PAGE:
Brussels Brexit Briefing – 19th July

Westminster

Key EU figures have put pressure on Theresa May to move fast to quit the EU. European Parliament President Martin Schulz called on her to invoke Article 50 after the summer, saying her government must give “the utmost consideration” to the European Parliament, which has the power to veto the UK’s EU divorce and any future trade deal. In an article for the Guardian, Mr Schulz called for talks to begin “without rancour” and for Britain to be thought of as a beloved relative leaving home rather than a treacherous renegade.

However, EU officials have acknowledged they have no powers to force the UK to trigger Article 50. European Commission President Jean-Claude Juncker, at a summit in China, offered conciliatory words for Mrs May, saying that the UK will face no “hate” or “revenge” during the Brexit talks. “I will not negotiate with Britain in a hostile mood. We have been partners in the EU for 40 years. We are allied countries, most of us in the North Atlantic Alliance,” he said.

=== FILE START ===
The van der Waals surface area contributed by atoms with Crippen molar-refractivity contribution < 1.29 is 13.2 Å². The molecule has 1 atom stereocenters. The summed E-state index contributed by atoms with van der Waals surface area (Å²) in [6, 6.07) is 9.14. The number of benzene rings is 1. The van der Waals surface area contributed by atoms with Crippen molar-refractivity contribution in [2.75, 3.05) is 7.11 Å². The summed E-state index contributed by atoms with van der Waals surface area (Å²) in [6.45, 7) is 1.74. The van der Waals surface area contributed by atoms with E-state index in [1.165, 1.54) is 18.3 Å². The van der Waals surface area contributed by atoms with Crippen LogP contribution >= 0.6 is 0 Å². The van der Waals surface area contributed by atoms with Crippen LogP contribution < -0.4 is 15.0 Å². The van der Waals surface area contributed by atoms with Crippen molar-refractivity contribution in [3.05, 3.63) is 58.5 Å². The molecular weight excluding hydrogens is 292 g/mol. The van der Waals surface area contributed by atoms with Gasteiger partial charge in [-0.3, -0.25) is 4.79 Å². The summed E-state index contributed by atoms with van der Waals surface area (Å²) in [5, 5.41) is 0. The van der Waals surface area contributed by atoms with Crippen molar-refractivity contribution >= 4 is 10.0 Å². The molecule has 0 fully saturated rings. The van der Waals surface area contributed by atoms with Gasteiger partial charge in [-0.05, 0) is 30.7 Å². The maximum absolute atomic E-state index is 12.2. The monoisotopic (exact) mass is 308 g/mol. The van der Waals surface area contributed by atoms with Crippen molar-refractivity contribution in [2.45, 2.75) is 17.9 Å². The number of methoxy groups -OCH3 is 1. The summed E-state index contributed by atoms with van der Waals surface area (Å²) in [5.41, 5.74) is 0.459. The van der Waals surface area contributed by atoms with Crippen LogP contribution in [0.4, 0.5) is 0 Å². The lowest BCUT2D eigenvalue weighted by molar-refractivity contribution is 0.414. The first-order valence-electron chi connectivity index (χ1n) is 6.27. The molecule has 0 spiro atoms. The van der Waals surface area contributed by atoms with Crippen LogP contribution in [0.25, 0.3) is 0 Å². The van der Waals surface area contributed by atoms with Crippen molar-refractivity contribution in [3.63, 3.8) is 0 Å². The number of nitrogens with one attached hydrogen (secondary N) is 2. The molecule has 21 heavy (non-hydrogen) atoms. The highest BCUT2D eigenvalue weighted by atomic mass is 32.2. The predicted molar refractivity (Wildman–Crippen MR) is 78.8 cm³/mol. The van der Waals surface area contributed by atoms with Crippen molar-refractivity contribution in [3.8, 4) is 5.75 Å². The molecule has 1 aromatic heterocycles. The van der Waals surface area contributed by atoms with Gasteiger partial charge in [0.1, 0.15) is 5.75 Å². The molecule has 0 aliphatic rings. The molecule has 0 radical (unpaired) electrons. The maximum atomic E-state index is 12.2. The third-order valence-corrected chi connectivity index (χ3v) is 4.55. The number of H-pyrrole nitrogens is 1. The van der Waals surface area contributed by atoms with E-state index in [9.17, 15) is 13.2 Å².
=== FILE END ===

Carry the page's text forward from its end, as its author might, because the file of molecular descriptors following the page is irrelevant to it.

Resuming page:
Others were more hostile. The European Parliament’s Socialist group leader, Gianni Pittella was scathing about David Cameron. “The UK finally has a new Prime minister. Goodbye Cameron, nobody will miss you,” he said. He also urged Mrs May to make clear that a lot of what was promised in the referendum campaign is neither feasible nor desirable. “If you want to have full access to the single market then you will have to accept the principle of free movement and will have to follow the rules that govern it,” he said.

The reaction to the appointment of Boris Johnson as Foreign Secretary has been astonishment, with former Belgian Prime Minister Guy Verhofstadt saying, “British humour has no borders”. British Liberal Democrat MEP Catherine Bearder noted that having made a career “making up myths about EU” Johnson’s appointment “will do more damage to Britain’s standing in Europe and the world”. Belgian liberal MEP Gérard Deprez greeted the appointment of Boris Johnson with the tweet, “Welcome to the Royal Buffoon!”

There is also talk about reshuffling the EU’s rotating presidency to avoid the UK taking up its scheduled six-month term in the second half of 2017. The following two presidencies are Estonia in the first half of 2018, Bulgaria in the second half of 2018. Their presidencies could now be brought forward by six months.

Words  Leo Cendrowicz
Photo CC/Flickr Takashi Hososhima

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